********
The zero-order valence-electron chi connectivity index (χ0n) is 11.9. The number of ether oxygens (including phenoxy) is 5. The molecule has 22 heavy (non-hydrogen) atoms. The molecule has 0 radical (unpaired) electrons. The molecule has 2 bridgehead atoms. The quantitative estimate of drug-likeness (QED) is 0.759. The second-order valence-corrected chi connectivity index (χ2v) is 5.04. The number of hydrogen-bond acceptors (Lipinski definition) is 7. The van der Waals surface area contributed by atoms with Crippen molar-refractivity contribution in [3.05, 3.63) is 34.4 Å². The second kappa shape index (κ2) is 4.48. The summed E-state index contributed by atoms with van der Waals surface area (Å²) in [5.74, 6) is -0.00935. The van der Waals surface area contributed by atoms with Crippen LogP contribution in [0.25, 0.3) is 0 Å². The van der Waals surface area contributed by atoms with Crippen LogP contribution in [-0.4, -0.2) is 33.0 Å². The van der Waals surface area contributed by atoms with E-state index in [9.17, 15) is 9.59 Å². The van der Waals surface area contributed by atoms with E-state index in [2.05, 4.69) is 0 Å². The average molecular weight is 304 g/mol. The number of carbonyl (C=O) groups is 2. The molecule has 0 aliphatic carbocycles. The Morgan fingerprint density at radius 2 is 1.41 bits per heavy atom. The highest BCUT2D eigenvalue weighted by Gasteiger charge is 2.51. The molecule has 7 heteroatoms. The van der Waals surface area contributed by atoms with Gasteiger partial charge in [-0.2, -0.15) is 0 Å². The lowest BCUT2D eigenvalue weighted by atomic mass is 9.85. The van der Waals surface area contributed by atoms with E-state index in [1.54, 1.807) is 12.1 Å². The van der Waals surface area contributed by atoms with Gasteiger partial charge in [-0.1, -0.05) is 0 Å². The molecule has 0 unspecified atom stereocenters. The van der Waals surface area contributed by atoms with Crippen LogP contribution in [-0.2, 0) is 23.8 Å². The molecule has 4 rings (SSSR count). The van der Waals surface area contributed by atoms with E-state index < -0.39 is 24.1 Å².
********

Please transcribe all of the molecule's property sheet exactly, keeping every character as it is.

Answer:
The zero-order valence-electron chi connectivity index (χ0n) is 11.9. The number of ether oxygens (including phenoxy) is 5. The molecule has 22 heavy (non-hydrogen) atoms. The molecule has 0 radical (unpaired) electrons. The molecule has 2 bridgehead atoms. The quantitative estimate of drug-likeness (QED) is 0.759. The second-order valence-corrected chi connectivity index (χ2v) is 5.04. The number of hydrogen-bond acceptors (Lipinski definition) is 7. The van der Waals surface area contributed by atoms with Crippen molar-refractivity contribution in [3.05, 3.63) is 34.4 Å². The second kappa shape index (κ2) is 4.48. The summed E-state index contributed by atoms with van der Waals surface area (Å²) in [5.74, 6) is -0.00935. The van der Waals surface area contributed by atoms with Crippen LogP contribution in [0.25, 0.3) is 0 Å². The van der Waals surface area contributed by atoms with Crippen LogP contribution in [-0.4, -0.2) is 33.0 Å². The van der Waals surface area contributed by atoms with E-state index in [9.17, 15) is 9.59 Å². The van der Waals surface area contributed by atoms with E-state index in [2.05, 4.69) is 0 Å². The average molecular weight is 304 g/mol. The number of carbonyl (C=O) groups is 2. The molecule has 0 aliphatic carbocycles. The Morgan fingerprint density at radius 2 is 1.41 bits per heavy atom. The highest BCUT2D eigenvalue weighted by Gasteiger charge is 2.51. The molecule has 7 heteroatoms. The van der Waals surface area contributed by atoms with Gasteiger partial charge in [-0.2, -0.15) is 0 Å². The lowest BCUT2D eigenvalue weighted by atomic mass is 9.85. The van der Waals surface area contributed by atoms with E-state index in [1.54, 1.807) is 12.1 Å². The van der Waals surface area contributed by atoms with Gasteiger partial charge in [-0.1, -0.05) is 0 Å². The molecule has 0 unspecified atom stereocenters. The van der Waals surface area contributed by atoms with Crippen LogP contribution in [-0.2, 0) is 23.8 Å². The molecule has 4 rings (SSSR count). The van der Waals surface area contributed by atoms with E-state index < -0.39 is 24.1 Å².